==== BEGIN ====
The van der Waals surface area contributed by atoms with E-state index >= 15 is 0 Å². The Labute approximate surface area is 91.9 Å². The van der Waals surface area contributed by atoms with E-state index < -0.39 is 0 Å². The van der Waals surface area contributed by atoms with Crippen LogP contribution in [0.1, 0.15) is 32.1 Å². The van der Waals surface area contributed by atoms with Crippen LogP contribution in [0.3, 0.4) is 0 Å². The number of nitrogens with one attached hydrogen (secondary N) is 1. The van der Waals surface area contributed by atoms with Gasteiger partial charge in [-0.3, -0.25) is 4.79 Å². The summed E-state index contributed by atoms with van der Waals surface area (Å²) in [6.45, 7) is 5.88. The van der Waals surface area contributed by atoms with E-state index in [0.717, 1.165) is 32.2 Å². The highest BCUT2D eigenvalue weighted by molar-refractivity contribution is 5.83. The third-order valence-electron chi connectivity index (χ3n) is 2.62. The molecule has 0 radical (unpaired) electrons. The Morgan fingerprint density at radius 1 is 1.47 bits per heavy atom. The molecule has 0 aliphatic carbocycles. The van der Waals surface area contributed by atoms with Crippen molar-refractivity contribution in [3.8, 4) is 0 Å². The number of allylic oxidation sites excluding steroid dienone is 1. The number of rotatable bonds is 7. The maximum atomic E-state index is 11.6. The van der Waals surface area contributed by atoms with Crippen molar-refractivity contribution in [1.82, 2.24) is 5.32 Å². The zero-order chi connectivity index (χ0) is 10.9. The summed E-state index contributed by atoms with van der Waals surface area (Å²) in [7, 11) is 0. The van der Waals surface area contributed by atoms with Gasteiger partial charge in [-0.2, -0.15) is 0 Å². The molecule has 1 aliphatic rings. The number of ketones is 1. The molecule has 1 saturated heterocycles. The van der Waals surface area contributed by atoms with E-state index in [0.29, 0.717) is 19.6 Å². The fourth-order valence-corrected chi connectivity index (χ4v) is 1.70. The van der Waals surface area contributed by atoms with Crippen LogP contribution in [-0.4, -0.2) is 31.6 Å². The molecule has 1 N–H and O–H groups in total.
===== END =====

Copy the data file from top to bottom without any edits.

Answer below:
The van der Waals surface area contributed by atoms with E-state index >= 15 is 0 Å². The Labute approximate surface area is 91.9 Å². The van der Waals surface area contributed by atoms with E-state index < -0.39 is 0 Å². The van der Waals surface area contributed by atoms with Crippen LogP contribution in [0.1, 0.15) is 32.1 Å². The van der Waals surface area contributed by atoms with Crippen LogP contribution in [0.3, 0.4) is 0 Å². The number of nitrogens with one attached hydrogen (secondary N) is 1. The van der Waals surface area contributed by atoms with Gasteiger partial charge in [-0.3, -0.25) is 4.79 Å². The summed E-state index contributed by atoms with van der Waals surface area (Å²) in [6.45, 7) is 5.88. The van der Waals surface area contributed by atoms with E-state index in [0.717, 1.165) is 32.2 Å². The highest BCUT2D eigenvalue weighted by molar-refractivity contribution is 5.83. The third-order valence-electron chi connectivity index (χ3n) is 2.62. The molecule has 0 radical (unpaired) electrons. The Morgan fingerprint density at radius 1 is 1.47 bits per heavy atom. The molecule has 0 aliphatic carbocycles. The van der Waals surface area contributed by atoms with Crippen molar-refractivity contribution in [3.8, 4) is 0 Å². The number of allylic oxidation sites excluding steroid dienone is 1. The number of rotatable bonds is 7. The maximum atomic E-state index is 11.6. The van der Waals surface area contributed by atoms with Crippen molar-refractivity contribution in [1.82, 2.24) is 5.32 Å². The zero-order chi connectivity index (χ0) is 10.9. The summed E-state index contributed by atoms with van der Waals surface area (Å²) in [7, 11) is 0. The van der Waals surface area contributed by atoms with Gasteiger partial charge in [-0.2, -0.15) is 0 Å². The molecule has 1 aliphatic rings. The number of ketones is 1. The molecule has 1 saturated heterocycles. The van der Waals surface area contributed by atoms with E-state index in [0.29, 0.717) is 19.6 Å². The fourth-order valence-corrected chi connectivity index (χ4v) is 1.70. The van der Waals surface area contributed by atoms with Crippen LogP contribution in [-0.4, -0.2) is 31.6 Å². The molecule has 1 N–H and O–H groups in total.